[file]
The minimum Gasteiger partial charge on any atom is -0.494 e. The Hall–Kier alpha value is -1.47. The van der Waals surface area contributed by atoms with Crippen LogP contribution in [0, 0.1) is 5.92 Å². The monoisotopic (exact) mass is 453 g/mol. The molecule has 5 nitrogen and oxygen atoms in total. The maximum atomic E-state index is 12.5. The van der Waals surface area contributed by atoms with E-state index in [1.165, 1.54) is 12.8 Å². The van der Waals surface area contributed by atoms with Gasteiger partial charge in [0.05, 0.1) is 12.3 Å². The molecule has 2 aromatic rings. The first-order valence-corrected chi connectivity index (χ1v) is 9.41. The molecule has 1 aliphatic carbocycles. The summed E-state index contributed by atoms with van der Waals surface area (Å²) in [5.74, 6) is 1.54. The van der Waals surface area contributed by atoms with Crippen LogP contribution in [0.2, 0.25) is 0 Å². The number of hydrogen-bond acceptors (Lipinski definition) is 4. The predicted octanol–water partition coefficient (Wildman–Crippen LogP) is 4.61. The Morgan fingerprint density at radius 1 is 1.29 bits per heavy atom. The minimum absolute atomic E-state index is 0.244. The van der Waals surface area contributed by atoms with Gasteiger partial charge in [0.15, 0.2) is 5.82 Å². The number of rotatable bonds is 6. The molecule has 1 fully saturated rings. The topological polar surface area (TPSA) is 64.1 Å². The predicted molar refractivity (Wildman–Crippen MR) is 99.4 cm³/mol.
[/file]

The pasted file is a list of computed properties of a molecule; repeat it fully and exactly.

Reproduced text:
The minimum Gasteiger partial charge on any atom is -0.494 e. The Hall–Kier alpha value is -1.47. The van der Waals surface area contributed by atoms with Crippen LogP contribution in [0, 0.1) is 5.92 Å². The monoisotopic (exact) mass is 453 g/mol. The molecule has 5 nitrogen and oxygen atoms in total. The maximum atomic E-state index is 12.5. The van der Waals surface area contributed by atoms with E-state index in [1.165, 1.54) is 12.8 Å². The van der Waals surface area contributed by atoms with Gasteiger partial charge in [0.05, 0.1) is 12.3 Å². The molecule has 2 aromatic rings. The first-order valence-corrected chi connectivity index (χ1v) is 9.41. The molecule has 1 aliphatic carbocycles. The summed E-state index contributed by atoms with van der Waals surface area (Å²) in [5.74, 6) is 1.54. The van der Waals surface area contributed by atoms with Crippen LogP contribution in [0.2, 0.25) is 0 Å². The number of hydrogen-bond acceptors (Lipinski definition) is 4. The predicted octanol–water partition coefficient (Wildman–Crippen LogP) is 4.61. The Morgan fingerprint density at radius 1 is 1.29 bits per heavy atom. The minimum absolute atomic E-state index is 0.244. The van der Waals surface area contributed by atoms with Gasteiger partial charge in [0.15, 0.2) is 5.82 Å². The number of rotatable bonds is 6. The molecule has 1 fully saturated rings. The topological polar surface area (TPSA) is 64.1 Å². The predicted molar refractivity (Wildman–Crippen MR) is 99.4 cm³/mol.